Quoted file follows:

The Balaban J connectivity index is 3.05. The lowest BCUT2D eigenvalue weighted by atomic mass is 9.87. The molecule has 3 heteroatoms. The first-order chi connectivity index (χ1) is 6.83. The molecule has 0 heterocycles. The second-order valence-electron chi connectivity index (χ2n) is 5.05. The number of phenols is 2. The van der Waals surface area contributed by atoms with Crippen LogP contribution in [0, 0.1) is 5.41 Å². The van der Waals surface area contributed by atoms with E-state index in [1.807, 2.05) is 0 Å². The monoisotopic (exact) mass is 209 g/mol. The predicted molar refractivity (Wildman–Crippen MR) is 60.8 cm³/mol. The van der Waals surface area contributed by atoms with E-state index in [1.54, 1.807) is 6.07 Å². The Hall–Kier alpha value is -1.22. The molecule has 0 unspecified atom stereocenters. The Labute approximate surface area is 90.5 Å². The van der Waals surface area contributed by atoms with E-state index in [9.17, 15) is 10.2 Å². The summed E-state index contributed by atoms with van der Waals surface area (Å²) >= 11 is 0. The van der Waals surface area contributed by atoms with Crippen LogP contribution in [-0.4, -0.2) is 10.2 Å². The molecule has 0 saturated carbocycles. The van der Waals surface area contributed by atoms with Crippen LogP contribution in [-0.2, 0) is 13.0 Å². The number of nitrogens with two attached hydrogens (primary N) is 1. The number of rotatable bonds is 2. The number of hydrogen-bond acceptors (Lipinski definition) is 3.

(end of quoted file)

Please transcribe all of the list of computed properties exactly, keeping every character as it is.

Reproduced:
The Balaban J connectivity index is 3.05. The lowest BCUT2D eigenvalue weighted by atomic mass is 9.87. The molecule has 3 heteroatoms. The first-order chi connectivity index (χ1) is 6.83. The molecule has 0 heterocycles. The second-order valence-electron chi connectivity index (χ2n) is 5.05. The number of phenols is 2. The van der Waals surface area contributed by atoms with Crippen LogP contribution in [0, 0.1) is 5.41 Å². The van der Waals surface area contributed by atoms with E-state index in [1.807, 2.05) is 0 Å². The monoisotopic (exact) mass is 209 g/mol. The predicted molar refractivity (Wildman–Crippen MR) is 60.8 cm³/mol. The van der Waals surface area contributed by atoms with E-state index in [1.54, 1.807) is 6.07 Å². The Hall–Kier alpha value is -1.22. The molecule has 0 unspecified atom stereocenters. The Labute approximate surface area is 90.5 Å². The van der Waals surface area contributed by atoms with E-state index in [9.17, 15) is 10.2 Å². The summed E-state index contributed by atoms with van der Waals surface area (Å²) >= 11 is 0. The van der Waals surface area contributed by atoms with Crippen LogP contribution in [-0.4, -0.2) is 10.2 Å². The molecule has 0 saturated carbocycles. The van der Waals surface area contributed by atoms with Crippen LogP contribution in [-0.2, 0) is 13.0 Å². The number of nitrogens with two attached hydrogens (primary N) is 1. The number of rotatable bonds is 2. The number of hydrogen-bond acceptors (Lipinski definition) is 3.